Last week, we posted the above graphic to our social media pages with the caption "In the United States, 23% of abortion opponents are Catholic and 12% have no religious affiliation. We are proud to stand with our pro-life brothers and sisters of all faith backgrounds to end the violence of abortion!"
We got a ton of likes and shares, and also questions. Mostly, "Wait, what about the other 65%?" and "Where are all the Protestants?"
We did not, of course, mean to suggest that pro-life movement is made up entirely of Catholics and secular people. It's far more diverse than that. We simply found the two-to-one statistic interesting, in contrast to the oversized role that Catholicism has played in the pro-choice imagination (e.g. "Keep your rosaries off my ovaries!").
Our source is the Pew Research Center Forum on Religion and Public Life, and if you're as nerdy as I am, you could get lost in that data set for hours. But I won't keep you in suspense. The religious makeup of Americans who say abortion should be illegal in all or most circumstances* is:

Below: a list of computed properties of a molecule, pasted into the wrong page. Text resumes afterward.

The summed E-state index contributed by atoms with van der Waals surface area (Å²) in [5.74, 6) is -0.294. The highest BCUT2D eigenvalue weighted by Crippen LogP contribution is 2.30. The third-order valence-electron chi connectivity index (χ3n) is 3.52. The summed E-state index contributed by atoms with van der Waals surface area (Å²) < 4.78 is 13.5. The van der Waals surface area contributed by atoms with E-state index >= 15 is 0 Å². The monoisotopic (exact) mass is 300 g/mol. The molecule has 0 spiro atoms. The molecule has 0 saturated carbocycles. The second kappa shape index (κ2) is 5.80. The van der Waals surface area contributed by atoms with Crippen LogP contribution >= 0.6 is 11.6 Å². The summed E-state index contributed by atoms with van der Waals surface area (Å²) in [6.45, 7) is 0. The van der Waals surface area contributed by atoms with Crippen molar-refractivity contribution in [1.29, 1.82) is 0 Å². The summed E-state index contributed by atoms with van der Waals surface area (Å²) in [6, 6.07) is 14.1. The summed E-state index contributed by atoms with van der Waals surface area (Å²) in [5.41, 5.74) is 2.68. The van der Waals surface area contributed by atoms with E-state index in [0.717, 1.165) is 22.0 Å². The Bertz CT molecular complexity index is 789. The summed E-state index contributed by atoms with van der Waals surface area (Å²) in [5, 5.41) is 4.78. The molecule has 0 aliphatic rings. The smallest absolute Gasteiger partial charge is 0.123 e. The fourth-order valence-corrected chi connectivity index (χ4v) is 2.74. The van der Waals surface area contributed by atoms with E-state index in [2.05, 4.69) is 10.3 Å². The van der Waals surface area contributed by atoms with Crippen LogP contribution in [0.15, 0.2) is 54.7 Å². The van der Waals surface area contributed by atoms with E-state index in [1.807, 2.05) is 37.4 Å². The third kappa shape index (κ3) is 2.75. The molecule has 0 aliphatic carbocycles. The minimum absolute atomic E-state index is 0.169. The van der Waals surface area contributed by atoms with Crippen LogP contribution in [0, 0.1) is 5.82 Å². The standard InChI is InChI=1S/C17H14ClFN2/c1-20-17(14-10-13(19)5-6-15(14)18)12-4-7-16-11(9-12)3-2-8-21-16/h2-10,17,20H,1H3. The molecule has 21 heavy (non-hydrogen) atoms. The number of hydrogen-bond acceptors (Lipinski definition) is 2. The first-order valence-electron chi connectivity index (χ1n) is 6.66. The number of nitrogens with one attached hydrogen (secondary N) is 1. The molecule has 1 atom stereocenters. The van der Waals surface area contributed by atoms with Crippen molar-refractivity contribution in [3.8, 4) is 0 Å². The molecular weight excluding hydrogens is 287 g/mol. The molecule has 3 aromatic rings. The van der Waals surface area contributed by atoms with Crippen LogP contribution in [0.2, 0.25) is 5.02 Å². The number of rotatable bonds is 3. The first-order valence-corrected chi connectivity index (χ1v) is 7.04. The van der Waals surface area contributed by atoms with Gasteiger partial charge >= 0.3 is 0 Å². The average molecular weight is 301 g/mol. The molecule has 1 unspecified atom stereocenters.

- 38% Evangelical Protestant
- 23% Catholic
- 12% Unaffiliated
- 12% Mainline Protestant
- 6% Historically Black Protestant
- 3% Mormon
- 1% Jewish
- 1% Muslim
- 1% Orthodox Christian
- 1% Jehovah's Witness
- 1% Other Faiths
Ironically, the godless approach may offer the best chance to unite these disparate factions into a cohesive movement for the human rights of the smallest and most vulnerable humans among us.
*Note: These figures add up to only 99% due to rounding.